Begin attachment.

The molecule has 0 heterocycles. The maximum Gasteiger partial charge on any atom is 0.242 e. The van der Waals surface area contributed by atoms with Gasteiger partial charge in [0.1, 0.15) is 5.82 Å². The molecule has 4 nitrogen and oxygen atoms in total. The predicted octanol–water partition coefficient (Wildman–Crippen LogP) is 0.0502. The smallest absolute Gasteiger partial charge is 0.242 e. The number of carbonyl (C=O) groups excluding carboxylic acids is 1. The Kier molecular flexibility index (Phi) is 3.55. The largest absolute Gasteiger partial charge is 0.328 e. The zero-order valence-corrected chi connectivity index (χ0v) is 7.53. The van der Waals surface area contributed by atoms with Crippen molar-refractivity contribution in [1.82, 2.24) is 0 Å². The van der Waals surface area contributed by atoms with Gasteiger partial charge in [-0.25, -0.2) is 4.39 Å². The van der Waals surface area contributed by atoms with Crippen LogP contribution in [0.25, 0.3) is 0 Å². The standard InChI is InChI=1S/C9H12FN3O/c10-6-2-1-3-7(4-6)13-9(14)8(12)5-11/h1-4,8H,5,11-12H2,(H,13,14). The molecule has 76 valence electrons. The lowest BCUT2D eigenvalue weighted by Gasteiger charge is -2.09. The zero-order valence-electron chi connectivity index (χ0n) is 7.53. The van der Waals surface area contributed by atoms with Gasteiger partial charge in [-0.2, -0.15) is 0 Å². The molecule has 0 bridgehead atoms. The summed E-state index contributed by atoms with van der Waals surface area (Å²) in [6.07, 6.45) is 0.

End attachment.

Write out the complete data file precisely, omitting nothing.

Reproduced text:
The molecule has 0 heterocycles. The maximum Gasteiger partial charge on any atom is 0.242 e. The van der Waals surface area contributed by atoms with Gasteiger partial charge in [0.1, 0.15) is 5.82 Å². The molecule has 4 nitrogen and oxygen atoms in total. The predicted octanol–water partition coefficient (Wildman–Crippen LogP) is 0.0502. The smallest absolute Gasteiger partial charge is 0.242 e. The number of carbonyl (C=O) groups excluding carboxylic acids is 1. The Kier molecular flexibility index (Phi) is 3.55. The largest absolute Gasteiger partial charge is 0.328 e. The zero-order valence-corrected chi connectivity index (χ0v) is 7.53. The van der Waals surface area contributed by atoms with Crippen molar-refractivity contribution in [1.82, 2.24) is 0 Å². The van der Waals surface area contributed by atoms with Gasteiger partial charge in [-0.25, -0.2) is 4.39 Å². The van der Waals surface area contributed by atoms with Crippen LogP contribution in [0.25, 0.3) is 0 Å². The standard InChI is InChI=1S/C9H12FN3O/c10-6-2-1-3-7(4-6)13-9(14)8(12)5-11/h1-4,8H,5,11-12H2,(H,13,14). The molecule has 76 valence electrons. The lowest BCUT2D eigenvalue weighted by Gasteiger charge is -2.09. The zero-order valence-electron chi connectivity index (χ0n) is 7.53. The van der Waals surface area contributed by atoms with Gasteiger partial charge in [-0.2, -0.15) is 0 Å². The molecule has 0 bridgehead atoms. The summed E-state index contributed by atoms with van der Waals surface area (Å²) in [6.07, 6.45) is 0.